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1500m Racewalk

By Navrosedip Kundlas

Volume 2 Issue 3

January 14, 2022

1500m Racewalk

Original photography by Michael Frazer

Walking? Track? That’s a big no-no. In Winter Track, there are many different events one can try. There are distance and middle-distance runners, sprinters, jumpers, throwers, pole-vaulters, and racewalkers. Now, wait. You might be slightly confused. If you have never heard of racewalking, you have no idea what I’m talking about. However, racewalking isn’t walking. Not precisely.

The first thing to know about racewalking is that it is not just speed walking. The most critical part of racewalking is the form. You start on your heel to racewalk and roll your foot to your toe. It’s not as complicated as it sounds, but it is just as hard as it looks; trust me, I’m a racewalker, and it’s no piece of cake. There are only two rules that can get one disqualified. The first rule is: one foot must always contact with the ground at all times. If not, then you aren’t walking; you’re running. If this occurs during a race, one of the officials will show you a yellow paddle. This paddle will have a squiggly line on it, and the judge will give you a penalty. The second rule is the “no-bent knee” rule. When you land on your foot, your knee must be straight and stay straight until the other foot lands. If you have a bent knee, the judge will show you another yellow paddle with a sideways “L” on it. If you reach three penalties of any kind, the judge will show you a red paddle and remove you from the race. This is a disqualification, which means you have no place in the race; it doesn’t count. Besides the form, speed is also key to racewalking. If you aren’t keeping up a good pace, you can receive a disqualification for taking too long. After all, there are other events in a track meet.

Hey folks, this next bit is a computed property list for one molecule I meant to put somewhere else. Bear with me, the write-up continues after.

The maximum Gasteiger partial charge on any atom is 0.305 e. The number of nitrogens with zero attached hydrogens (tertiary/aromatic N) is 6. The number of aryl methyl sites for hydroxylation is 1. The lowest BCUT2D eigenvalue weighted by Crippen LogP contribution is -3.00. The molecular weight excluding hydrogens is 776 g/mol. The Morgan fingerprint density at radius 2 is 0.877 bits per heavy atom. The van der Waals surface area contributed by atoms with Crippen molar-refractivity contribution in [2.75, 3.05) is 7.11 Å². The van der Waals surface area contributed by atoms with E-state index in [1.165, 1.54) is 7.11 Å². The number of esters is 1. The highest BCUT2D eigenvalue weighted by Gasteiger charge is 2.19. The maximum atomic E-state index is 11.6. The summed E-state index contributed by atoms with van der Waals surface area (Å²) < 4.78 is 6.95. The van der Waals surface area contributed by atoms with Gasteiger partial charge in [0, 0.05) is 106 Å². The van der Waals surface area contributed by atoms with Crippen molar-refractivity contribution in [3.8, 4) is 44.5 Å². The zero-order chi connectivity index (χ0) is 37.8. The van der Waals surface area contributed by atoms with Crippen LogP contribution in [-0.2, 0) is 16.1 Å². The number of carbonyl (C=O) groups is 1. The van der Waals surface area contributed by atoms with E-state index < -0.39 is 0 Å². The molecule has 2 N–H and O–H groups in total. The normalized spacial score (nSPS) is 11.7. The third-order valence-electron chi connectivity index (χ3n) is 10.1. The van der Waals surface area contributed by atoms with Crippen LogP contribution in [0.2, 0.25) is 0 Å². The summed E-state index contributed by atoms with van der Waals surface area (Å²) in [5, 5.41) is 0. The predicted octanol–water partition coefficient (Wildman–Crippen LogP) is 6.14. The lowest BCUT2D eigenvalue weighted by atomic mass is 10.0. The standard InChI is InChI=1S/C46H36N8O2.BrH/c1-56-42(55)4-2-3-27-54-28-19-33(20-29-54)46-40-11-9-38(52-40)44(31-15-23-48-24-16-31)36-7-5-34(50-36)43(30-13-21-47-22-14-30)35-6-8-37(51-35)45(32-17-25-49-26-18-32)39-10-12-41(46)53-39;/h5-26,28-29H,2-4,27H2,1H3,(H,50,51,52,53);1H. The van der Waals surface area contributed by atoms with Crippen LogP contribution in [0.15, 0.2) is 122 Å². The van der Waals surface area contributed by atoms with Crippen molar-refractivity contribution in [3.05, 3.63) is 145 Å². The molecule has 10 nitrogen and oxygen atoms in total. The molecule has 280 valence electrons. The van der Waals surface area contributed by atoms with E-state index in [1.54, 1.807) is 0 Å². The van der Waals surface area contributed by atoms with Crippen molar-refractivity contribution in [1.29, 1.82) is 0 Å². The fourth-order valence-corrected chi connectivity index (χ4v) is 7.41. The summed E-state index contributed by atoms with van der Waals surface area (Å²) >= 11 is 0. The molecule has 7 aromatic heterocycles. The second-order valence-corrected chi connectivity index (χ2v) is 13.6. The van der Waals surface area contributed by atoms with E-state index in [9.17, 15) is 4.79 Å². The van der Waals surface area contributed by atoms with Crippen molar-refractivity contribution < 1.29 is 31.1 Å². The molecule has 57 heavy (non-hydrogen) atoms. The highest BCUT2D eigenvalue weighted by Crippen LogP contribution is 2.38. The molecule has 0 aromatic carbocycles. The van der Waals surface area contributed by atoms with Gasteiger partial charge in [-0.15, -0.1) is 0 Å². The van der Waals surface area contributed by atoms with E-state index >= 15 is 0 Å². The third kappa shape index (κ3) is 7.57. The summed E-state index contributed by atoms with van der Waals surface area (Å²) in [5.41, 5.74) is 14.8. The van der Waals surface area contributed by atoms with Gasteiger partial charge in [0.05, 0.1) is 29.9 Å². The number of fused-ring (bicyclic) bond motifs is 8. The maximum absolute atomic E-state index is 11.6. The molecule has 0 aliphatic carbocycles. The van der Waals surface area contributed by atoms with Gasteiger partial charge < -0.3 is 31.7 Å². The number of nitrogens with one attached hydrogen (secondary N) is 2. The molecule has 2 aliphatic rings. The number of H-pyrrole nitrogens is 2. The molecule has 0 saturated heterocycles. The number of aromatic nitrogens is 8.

Some important things to know: The racewalk is typically either the first or last race in a meet. This means that the meet ends promptly. Additionally, there’s only racewalk for girls at the high school level, though boys may compete beyond high school. Racewalk at the high school level occurs only during the Indoor Track and Field season. If you walk for the VSN Track team, here’s a couple of tips from a racewalker. As Frazer, one of the VSN coaches, always says, “The faster you go, the better your form.” This is true, but you should also note that speed will always follow form. Only with the correct form will you succeed in racewalking. Otherwise, you will get disqualified no matter how fast you go.

Racewalking is excellent exercise and will keep your health up. Watch a video and learn the basics. If you do not compete, it will still be a wonderful experience. As one of the best racewalkers and mentors, Eva Grace Martinez always says, “It’s an enjoyable event, and I’ve grown to love it more as the years have passed.”

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